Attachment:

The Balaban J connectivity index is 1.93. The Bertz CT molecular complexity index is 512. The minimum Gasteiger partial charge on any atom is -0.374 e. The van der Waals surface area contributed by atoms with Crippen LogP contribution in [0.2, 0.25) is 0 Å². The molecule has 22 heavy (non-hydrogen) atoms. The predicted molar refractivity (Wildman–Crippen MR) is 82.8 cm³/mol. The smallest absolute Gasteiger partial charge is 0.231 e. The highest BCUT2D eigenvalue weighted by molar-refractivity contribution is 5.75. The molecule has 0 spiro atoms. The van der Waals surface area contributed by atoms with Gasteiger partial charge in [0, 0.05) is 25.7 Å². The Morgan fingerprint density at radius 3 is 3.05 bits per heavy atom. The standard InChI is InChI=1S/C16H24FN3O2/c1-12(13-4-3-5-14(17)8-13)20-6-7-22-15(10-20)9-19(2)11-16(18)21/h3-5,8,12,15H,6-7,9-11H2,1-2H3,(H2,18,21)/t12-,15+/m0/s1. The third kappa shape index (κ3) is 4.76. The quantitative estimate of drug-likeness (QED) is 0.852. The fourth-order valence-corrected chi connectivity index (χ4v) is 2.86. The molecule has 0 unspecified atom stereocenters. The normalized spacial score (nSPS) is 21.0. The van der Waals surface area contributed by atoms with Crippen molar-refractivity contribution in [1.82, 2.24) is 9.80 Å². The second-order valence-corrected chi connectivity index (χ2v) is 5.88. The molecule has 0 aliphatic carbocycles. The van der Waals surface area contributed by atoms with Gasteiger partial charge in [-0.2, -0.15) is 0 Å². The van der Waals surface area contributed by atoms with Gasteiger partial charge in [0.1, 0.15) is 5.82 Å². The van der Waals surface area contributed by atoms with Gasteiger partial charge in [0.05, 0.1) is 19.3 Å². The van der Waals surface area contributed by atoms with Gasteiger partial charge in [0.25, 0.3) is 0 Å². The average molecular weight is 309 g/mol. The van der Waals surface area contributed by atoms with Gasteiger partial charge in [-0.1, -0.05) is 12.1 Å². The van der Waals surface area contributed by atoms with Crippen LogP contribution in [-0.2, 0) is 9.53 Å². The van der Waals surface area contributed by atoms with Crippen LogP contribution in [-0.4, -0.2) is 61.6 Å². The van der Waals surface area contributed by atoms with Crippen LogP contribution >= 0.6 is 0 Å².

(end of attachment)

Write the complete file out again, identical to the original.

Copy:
The Balaban J connectivity index is 1.93. The Bertz CT molecular complexity index is 512. The minimum Gasteiger partial charge on any atom is -0.374 e. The van der Waals surface area contributed by atoms with Crippen LogP contribution in [0.2, 0.25) is 0 Å². The molecule has 22 heavy (non-hydrogen) atoms. The predicted molar refractivity (Wildman–Crippen MR) is 82.8 cm³/mol. The smallest absolute Gasteiger partial charge is 0.231 e. The highest BCUT2D eigenvalue weighted by molar-refractivity contribution is 5.75. The molecule has 0 spiro atoms. The van der Waals surface area contributed by atoms with Gasteiger partial charge in [0, 0.05) is 25.7 Å². The Morgan fingerprint density at radius 3 is 3.05 bits per heavy atom. The standard InChI is InChI=1S/C16H24FN3O2/c1-12(13-4-3-5-14(17)8-13)20-6-7-22-15(10-20)9-19(2)11-16(18)21/h3-5,8,12,15H,6-7,9-11H2,1-2H3,(H2,18,21)/t12-,15+/m0/s1. The third kappa shape index (κ3) is 4.76. The quantitative estimate of drug-likeness (QED) is 0.852. The fourth-order valence-corrected chi connectivity index (χ4v) is 2.86. The molecule has 0 unspecified atom stereocenters. The normalized spacial score (nSPS) is 21.0. The van der Waals surface area contributed by atoms with Crippen molar-refractivity contribution in [1.82, 2.24) is 9.80 Å². The second-order valence-corrected chi connectivity index (χ2v) is 5.88. The molecule has 0 aliphatic carbocycles. The van der Waals surface area contributed by atoms with Gasteiger partial charge in [-0.2, -0.15) is 0 Å². The van der Waals surface area contributed by atoms with Gasteiger partial charge in [0.1, 0.15) is 5.82 Å². The van der Waals surface area contributed by atoms with Gasteiger partial charge in [0.05, 0.1) is 19.3 Å². The van der Waals surface area contributed by atoms with Gasteiger partial charge in [0.25, 0.3) is 0 Å². The average molecular weight is 309 g/mol. The van der Waals surface area contributed by atoms with Gasteiger partial charge in [-0.1, -0.05) is 12.1 Å². The van der Waals surface area contributed by atoms with Crippen LogP contribution in [-0.2, 0) is 9.53 Å². The van der Waals surface area contributed by atoms with Crippen LogP contribution in [-0.4, -0.2) is 61.6 Å². The van der Waals surface area contributed by atoms with Crippen LogP contribution >= 0.6 is 0 Å².